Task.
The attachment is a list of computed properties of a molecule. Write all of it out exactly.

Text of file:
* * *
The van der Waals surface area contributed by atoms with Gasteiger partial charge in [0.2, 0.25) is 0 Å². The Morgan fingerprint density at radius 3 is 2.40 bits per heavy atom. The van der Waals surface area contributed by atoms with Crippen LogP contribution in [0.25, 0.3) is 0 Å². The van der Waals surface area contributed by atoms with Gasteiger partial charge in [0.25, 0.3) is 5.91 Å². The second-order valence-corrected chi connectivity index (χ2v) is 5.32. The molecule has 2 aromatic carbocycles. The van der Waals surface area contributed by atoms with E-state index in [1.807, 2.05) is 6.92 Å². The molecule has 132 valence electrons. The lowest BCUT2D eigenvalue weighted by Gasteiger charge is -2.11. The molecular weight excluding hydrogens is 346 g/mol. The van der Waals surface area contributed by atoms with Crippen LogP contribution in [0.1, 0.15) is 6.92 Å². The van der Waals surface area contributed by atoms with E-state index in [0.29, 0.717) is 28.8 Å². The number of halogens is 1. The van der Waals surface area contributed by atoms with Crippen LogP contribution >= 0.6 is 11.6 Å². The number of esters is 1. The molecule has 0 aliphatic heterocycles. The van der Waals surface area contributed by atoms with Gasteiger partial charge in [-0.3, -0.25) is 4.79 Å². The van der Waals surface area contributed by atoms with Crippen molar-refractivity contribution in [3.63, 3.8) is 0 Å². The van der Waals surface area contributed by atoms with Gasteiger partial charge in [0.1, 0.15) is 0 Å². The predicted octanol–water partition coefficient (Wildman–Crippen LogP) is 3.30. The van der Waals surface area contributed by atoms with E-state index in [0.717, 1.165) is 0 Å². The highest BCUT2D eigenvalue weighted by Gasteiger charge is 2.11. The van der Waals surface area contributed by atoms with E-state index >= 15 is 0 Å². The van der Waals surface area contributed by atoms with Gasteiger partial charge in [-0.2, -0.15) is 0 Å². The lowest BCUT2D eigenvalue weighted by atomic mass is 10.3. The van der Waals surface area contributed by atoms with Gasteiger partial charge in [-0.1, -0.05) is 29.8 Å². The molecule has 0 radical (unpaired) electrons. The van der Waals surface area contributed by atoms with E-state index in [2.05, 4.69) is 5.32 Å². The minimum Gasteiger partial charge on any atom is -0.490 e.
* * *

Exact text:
The van der Waals surface area contributed by atoms with Gasteiger partial charge in [0.2, 0.25) is 0 Å². The Morgan fingerprint density at radius 3 is 2.40 bits per heavy atom. The van der Waals surface area contributed by atoms with Crippen LogP contribution in [0.25, 0.3) is 0 Å². The van der Waals surface area contributed by atoms with Gasteiger partial charge in [0.25, 0.3) is 5.91 Å². The second-order valence-corrected chi connectivity index (χ2v) is 5.32. The molecule has 2 aromatic carbocycles. The van der Waals surface area contributed by atoms with E-state index in [1.807, 2.05) is 6.92 Å². The molecule has 132 valence electrons. The lowest BCUT2D eigenvalue weighted by Gasteiger charge is -2.11. The molecular weight excluding hydrogens is 346 g/mol. The van der Waals surface area contributed by atoms with Crippen LogP contribution in [0.1, 0.15) is 6.92 Å². The van der Waals surface area contributed by atoms with E-state index in [0.29, 0.717) is 28.8 Å². The number of halogens is 1. The van der Waals surface area contributed by atoms with Crippen LogP contribution >= 0.6 is 11.6 Å². The number of esters is 1. The molecule has 0 aliphatic heterocycles. The van der Waals surface area contributed by atoms with Gasteiger partial charge in [-0.3, -0.25) is 4.79 Å². The van der Waals surface area contributed by atoms with Crippen molar-refractivity contribution in [3.63, 3.8) is 0 Å². The van der Waals surface area contributed by atoms with Gasteiger partial charge in [0.1, 0.15) is 0 Å². The predicted octanol–water partition coefficient (Wildman–Crippen LogP) is 3.30. The van der Waals surface area contributed by atoms with E-state index in [0.717, 1.165) is 0 Å². The highest BCUT2D eigenvalue weighted by Gasteiger charge is 2.11. The van der Waals surface area contributed by atoms with E-state index >= 15 is 0 Å². The van der Waals surface area contributed by atoms with Gasteiger partial charge in [-0.2, -0.15) is 0 Å². The lowest BCUT2D eigenvalue weighted by atomic mass is 10.3. The van der Waals surface area contributed by atoms with Gasteiger partial charge in [-0.1, -0.05) is 29.8 Å². The molecule has 0 radical (unpaired) electrons. The van der Waals surface area contributed by atoms with E-state index in [2.05, 4.69) is 5.32 Å². The minimum Gasteiger partial charge on any atom is -0.490 e.